Bradley Wiggins

I can’t be the only one that, every time Bradley Wiggins opens his mouth either physically or twitterally, finds themselves liking him a little less.  He started with a good deal of kudos in the credit bank but I’m afraid he’s now comfortably into overdraft.

From this evening…


At least at the end of last year he had the excuse that he was permanently pissed.  But now the season has started we have to draw the conclusion that, without the alcoholic alibi, that he’s a complete arsehole.

Which is a great shame as he’s a decent athlete.

No Comments on “Bradley Wiggins”

  1. 1 Pauls said at 9:27 pm on March 9th, 2010:

    I think a man should not be judged on his tweets (that’s a proverb that I’ve just made up!!). Sure he shoots his mouth off far too quickly and with little thought at times but having just finished his autobiography he seems sound enough. He’s aware of his failings which is always healthy and how he describes his relationship when he started working with Chris Boardman (certified top bloke) is an interesting read, seemed Chris got the measure of his character flaws instantly.

  2. 2 paulnixon said at 9:04 am on March 10th, 2010:


    I’ve also read the autobiography; this was the started of his decline in my estimation. Doubtless his relationship with his father is important to him but whether making it the central theme of his book was a good plan or not was debatable. At risk of sounding a bit harsh my interest in his problems is rather limited. I also found the book, and him in general, unremittingly negative.

    Last year in the Tour he was living the dream of every amateur cyclist I think. Not that you’d have thought so from his chippy, negative, prickly and defensive interviews.

    All that Wigan/Man Utd stuff didn’t go down to well either.

    I read Cav’s autobiography soon after; it was like a breath of fresh air. You actually get a bit of a feel for what it’s like to ride as a pro and, for all of his bravado and inappropriate heat-of-the-moment comments, he does seem to be an intelligent, thoughtful and professional racer.

    You’re right about Chris Boardman. Legend. Have you read his book? It’s excellent. His approach to the sport is great; though I just wish he “loved” it a bit more if you know what I mean. For his sake :-) .

  3. 3 Pauls said at 10:22 am on March 10th, 2010:

    Maybe it’s just me but I didn’t find the book that negative and for an autobiography I think he skipped a lot of stuff from his childhood years and didn’t dwell on it too much because afterall it’s the cycling we want to read about. I’m my opinion the book got better the further in I got plus I had the paperback which has additional chapters on the 2009 Tour. If you want to read a negative book try Rough Ride by Paul Kimmage!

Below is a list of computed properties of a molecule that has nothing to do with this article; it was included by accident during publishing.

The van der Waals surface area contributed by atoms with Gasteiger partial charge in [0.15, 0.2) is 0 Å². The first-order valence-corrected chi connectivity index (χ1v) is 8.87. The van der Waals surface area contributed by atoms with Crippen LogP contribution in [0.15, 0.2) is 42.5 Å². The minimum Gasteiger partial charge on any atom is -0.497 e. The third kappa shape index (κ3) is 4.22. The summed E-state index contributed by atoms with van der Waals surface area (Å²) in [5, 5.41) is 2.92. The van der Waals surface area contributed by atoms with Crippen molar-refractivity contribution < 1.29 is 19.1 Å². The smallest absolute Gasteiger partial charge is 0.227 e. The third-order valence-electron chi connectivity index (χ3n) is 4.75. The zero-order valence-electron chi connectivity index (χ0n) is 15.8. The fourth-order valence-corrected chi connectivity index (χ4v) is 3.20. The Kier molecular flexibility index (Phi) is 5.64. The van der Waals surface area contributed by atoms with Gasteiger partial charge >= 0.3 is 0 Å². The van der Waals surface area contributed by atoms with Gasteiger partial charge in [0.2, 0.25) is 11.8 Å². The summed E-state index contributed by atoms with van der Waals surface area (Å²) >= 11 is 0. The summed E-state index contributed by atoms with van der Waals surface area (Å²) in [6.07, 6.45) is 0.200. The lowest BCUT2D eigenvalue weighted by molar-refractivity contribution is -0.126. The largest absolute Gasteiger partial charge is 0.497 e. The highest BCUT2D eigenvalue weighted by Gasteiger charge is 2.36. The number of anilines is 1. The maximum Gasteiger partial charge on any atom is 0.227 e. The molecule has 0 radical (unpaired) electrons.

I’ve not read Cav’s book or Boardman’s so I’ll give them a go on your recommendation as they sound decent.

  4. 4 paulnixon said at 5:03 pm on March 10th, 2010:

    I’ve read Rough Read. Hate’s a strong word but I’m happy with it in a sentence with Kimmage.

    I don’t argue with the central premise of the book and I don’t ignore or pretend that drugs aren’t a big part of the professional sport of road cycling (as Paul Sherwin would say :-) ) but the book is a cry for help. Has such an big ego ever been so badly bruised.

    The Boardman book is out of print now but you can pick up both books, and plenty of others, for free short-term lease from my place :-) .

  5. 5 Hugh said at 10:50 pm on March 15th, 2010:

    Bradley does appear to be a graceless oaf. I don’t imagine for a minute that he wrote his autobiography. His command of English seems to limited for one thing – surely the correct usage is “rough as arseholes”? Compare his Tweets with Contador’s considered comments after Paris-Nice. “As the years go by, I’ve progressed in terms of experience and maturity. My legs are fine, my head is too, I hope the team will be even stronger in July to help me win the Tour. There are about seven or eight riders who can win the Tour because of their individual or their collective strength. I’m one of them.” Calm, considered and … a bit dreary. Surely there must be a third way? Oh, if you are interested in cycling books then I can sort of recommend Personal Best by Beryl Burton. Long out of print, now reprinted at £20 a go. It is, without question, the dullest book about cycling ever written. A chippy automaton with nothing on her mind but cycling and winning. Makes turbo training interesting by comparison.